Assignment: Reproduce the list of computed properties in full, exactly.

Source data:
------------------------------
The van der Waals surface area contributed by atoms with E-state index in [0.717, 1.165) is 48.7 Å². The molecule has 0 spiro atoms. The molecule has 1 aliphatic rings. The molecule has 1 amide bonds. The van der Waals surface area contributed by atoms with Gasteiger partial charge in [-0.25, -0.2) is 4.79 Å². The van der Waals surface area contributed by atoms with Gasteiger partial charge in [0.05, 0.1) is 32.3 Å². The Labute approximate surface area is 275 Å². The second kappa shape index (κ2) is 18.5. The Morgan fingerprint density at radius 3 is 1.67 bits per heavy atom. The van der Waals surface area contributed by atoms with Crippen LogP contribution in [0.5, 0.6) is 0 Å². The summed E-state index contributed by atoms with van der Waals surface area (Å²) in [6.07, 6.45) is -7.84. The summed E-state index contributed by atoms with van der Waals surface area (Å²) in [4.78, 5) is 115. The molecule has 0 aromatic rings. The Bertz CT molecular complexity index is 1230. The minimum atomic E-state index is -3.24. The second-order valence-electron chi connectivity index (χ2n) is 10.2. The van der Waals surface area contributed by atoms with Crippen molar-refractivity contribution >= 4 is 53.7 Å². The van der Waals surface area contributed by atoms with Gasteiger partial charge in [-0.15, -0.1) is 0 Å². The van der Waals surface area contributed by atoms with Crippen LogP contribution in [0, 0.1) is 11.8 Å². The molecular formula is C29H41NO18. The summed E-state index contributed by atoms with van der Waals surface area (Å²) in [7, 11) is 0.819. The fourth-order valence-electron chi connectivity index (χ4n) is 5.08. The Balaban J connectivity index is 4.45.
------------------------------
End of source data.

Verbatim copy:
The van der Waals surface area contributed by atoms with E-state index in [0.717, 1.165) is 48.7 Å². The molecule has 0 spiro atoms. The molecule has 1 aliphatic rings. The molecule has 1 amide bonds. The van der Waals surface area contributed by atoms with Gasteiger partial charge in [-0.25, -0.2) is 4.79 Å². The van der Waals surface area contributed by atoms with Gasteiger partial charge in [0.05, 0.1) is 32.3 Å². The Labute approximate surface area is 275 Å². The second kappa shape index (κ2) is 18.5. The Morgan fingerprint density at radius 3 is 1.67 bits per heavy atom. The van der Waals surface area contributed by atoms with Crippen LogP contribution in [0.5, 0.6) is 0 Å². The summed E-state index contributed by atoms with van der Waals surface area (Å²) in [6.07, 6.45) is -7.84. The summed E-state index contributed by atoms with van der Waals surface area (Å²) in [4.78, 5) is 115. The molecule has 0 aromatic rings. The Bertz CT molecular complexity index is 1230. The minimum atomic E-state index is -3.24. The second-order valence-electron chi connectivity index (χ2n) is 10.2. The van der Waals surface area contributed by atoms with Crippen molar-refractivity contribution >= 4 is 53.7 Å². The van der Waals surface area contributed by atoms with Gasteiger partial charge in [-0.15, -0.1) is 0 Å². The van der Waals surface area contributed by atoms with Crippen LogP contribution in [0, 0.1) is 11.8 Å². The molecular formula is C29H41NO18. The summed E-state index contributed by atoms with van der Waals surface area (Å²) in [7, 11) is 0.819. The fourth-order valence-electron chi connectivity index (χ4n) is 5.08. The Balaban J connectivity index is 4.45.